You had to be just a little concerned about the Brewers’ offense after their 6-1 homestand. The Brewers blew out the Pirates in their first game back home on August 12, but failed to score more than three runs a game in the remainder of the two home series. Spectacular pitching performances from the starers, coupled with the lockdown back end of the bullpen, were the Brewers’ saving graces. Some timely hitting by guys like Jerry Hairston, Jr., Mark Kotsay, and Nyjer Morgan led to success.
The Crew finally put a crooked number on the board last night against the Mets. If you didn’t manage to stay up for the whole thing (and who could blame you after a nearly three-hour rain delay), you missed an excellent game from Prince Fielder (2-3, 2 BB, 2 R, 2 RBI) and Casey McGehee (3-4, 2 RBI, BB). Nyjer Morgan and Craig Counsell both chipped in two hits, and Yuniesky Betancourt added an RBI. The Brewers added an unearned run in the first inning on a David Wright error.
Add it all up, and the Brewers came out of Game 1 against the Mets with a 6-1 victory behind another solid start by Shaun Marcum. And what makes it even sweeter? St. Louis fell to Chicago, 5-4, in ten innings, pushing the Brewers’ division lead to 7.5 games.
Magic Number Watch: 30
Although the Brewers dropped today’s game to the Dodgers, the Crew went 6-1 on the homestand and are 13-3 in August. Their winning run over approximately the past month has been better than any I can remember in the years I’ve watched this team.
And so what have we learned?
Well, first, that number five starter Chris Narveson should use safety scissors. I haven’t written a ton about Narveson this year, but I should have; Narveson is almost as good as any number five in the National League, and as my event services buddy Dennis noted today, on many teams would be a number four.* After a little blowup against Minnesota on July 2 (4.2 IP, 7 ER, 2 HR), Narveson had settled down nicely. In his six starts following that game, Narveson went 5-1 with a 3.50 ERA. Opposing batters were hitting just .244 against him in that stretch. And then, to continue the Brewers string of freak injuries this season, the guy is forced to the DL after cutting his pitching hand with a scissors trying to repair his glove.
But that leads to the second lesson: Marco Estrada is an exceptional spot starter. He received his first starting opportunity this year as a fill-in for Zack Greinke, who fractured a rib during spring training playing basketball. Estrada made four starts for Greinke, two of them excellent, one decent, and one terrible. He then went to the bullpen, where let’s just say the results weren’t impressive. Between May 10 and August 11, Estrada’s 26 relief appearances got him a 1-6 record, 3 blown saves, four holds, and a 4.81 ERA. There were some signs of life in all that, though; he held opposing batters to a .255 average, maintained a strikeout-to-walk ratio of roughly 2.7, and threw 62% of his pitches for strikes. All of which set the stage nicely for his two starts in Chris Narveson’s stead. On August 13, Estrada threw five innings of shutout ball against the Pirates, striking out five and getting the win. Today Estrada was nearly as effective, allowing only one run over five innings. He didn’t get the win (the Brewers’ offense was blanked until the ninth inning by Clayton Kershaw), but that wasn’t his fault.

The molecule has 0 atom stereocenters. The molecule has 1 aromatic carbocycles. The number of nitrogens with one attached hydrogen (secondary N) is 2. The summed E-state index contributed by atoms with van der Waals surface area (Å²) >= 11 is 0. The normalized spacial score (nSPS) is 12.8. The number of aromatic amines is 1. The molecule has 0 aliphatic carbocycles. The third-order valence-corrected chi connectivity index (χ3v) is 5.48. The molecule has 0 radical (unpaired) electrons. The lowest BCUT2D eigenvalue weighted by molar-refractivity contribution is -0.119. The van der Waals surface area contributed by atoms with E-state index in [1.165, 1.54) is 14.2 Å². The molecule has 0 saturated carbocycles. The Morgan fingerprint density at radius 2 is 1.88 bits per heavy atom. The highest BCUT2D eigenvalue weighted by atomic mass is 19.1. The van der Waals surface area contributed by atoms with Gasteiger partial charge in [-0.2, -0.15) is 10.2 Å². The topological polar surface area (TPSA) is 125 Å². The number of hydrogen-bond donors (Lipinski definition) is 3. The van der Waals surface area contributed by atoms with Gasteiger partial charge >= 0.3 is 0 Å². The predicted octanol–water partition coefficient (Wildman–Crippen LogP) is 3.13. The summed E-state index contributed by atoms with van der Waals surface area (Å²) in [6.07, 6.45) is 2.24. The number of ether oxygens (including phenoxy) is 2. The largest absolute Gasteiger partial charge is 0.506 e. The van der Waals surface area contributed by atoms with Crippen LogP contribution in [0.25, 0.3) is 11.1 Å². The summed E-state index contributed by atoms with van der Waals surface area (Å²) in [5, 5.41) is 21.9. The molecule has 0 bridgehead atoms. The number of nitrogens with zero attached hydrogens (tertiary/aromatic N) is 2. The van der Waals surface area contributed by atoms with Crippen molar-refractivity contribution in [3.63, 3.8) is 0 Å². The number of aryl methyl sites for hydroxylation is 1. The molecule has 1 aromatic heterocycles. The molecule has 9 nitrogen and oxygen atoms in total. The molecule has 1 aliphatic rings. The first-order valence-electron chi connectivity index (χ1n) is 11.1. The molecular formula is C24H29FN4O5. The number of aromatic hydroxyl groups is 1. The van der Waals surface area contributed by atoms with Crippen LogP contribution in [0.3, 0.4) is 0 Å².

Third, there’s some confidence to be had on this ballclub. Up and down the lineup, every player is contributing, not just the usuals like Braun and Fielder. Yesterday Jerry Hairston Jr. came up with the big hit to give the Brewers a 3-1 lead against the Dodgers. On Tuesday Mark Kotsay chipped in with a pinch-hit, walk-off RBI single. Nyjer Morgan came up with a sac fly in extra innings to win the game on Sunday against the Pirates. The pitching has been excellent; the Brewers’ staff owns the second-best National League August ERA at 2.51. Incidentally, the Dodgers, with whom the Brewers just finished a four-game series, have the best NL August ERA (2.38), which might explain why the Brewers were able to muster only nine runs. But what matters most are the wins, and there have been plenty of those lately.
The Brewers now hit the road to take on a few sub-.500 opponents in the 60-63 Mets and the 58-64 Pirates before returning home to face the Cubs beginning August 26.
Magic Number Watch: 32.
You might have to puzzle through it a bit, what with all the arrows and players, but the Milwaukee Journal-Sentinel has a pretty neat visual representation of the Brewers’ triple play turned on Monday night against the Dodgers, the first in the National League this season:
As the telecast crew repeatedly noted, the 4-6-3-2- triple play is pretty unconventional; most common are 5-4-3. The 4-6-3-2- triple play on Monday was due entirely to Matt Kemp pushing for home plate instead of staying at third.
Can we all agree that Zack Greinke is pitching like an ace now?
I thought he was back in late May and early July, when Tom Haudricourt wrote that Greinke was failing to meet expectations. At that time, Greinke’s proclivity for giving up the long ball seemed his only real blemish; his peripheral stats were all at least respectable, if not amazing in the case of his K:BB ratio. His high ERA gave a few people fits but, as I explained then, that was a combination of bad luck and poor defense that would likely correct itself as the season wore on.
Last night, Greinke absolutely dominated the Pittsburgh Pirates for seven innings before finally giving up two runs in the eighth. Greinke scattered only six hits, stuck out nine, and walked one batter.
The start builds on what has been an excellent past 30 days for the former Cy Young winner. Since his start on July 16, Greinke is 5-1 in six starts with a 1.56 ERA. He’s throwing over 60% of his pitches for strikes over that span and has 44 strikeouts, an average of about seven per start. Hitters are batting only .210 against him. What more can you ask for?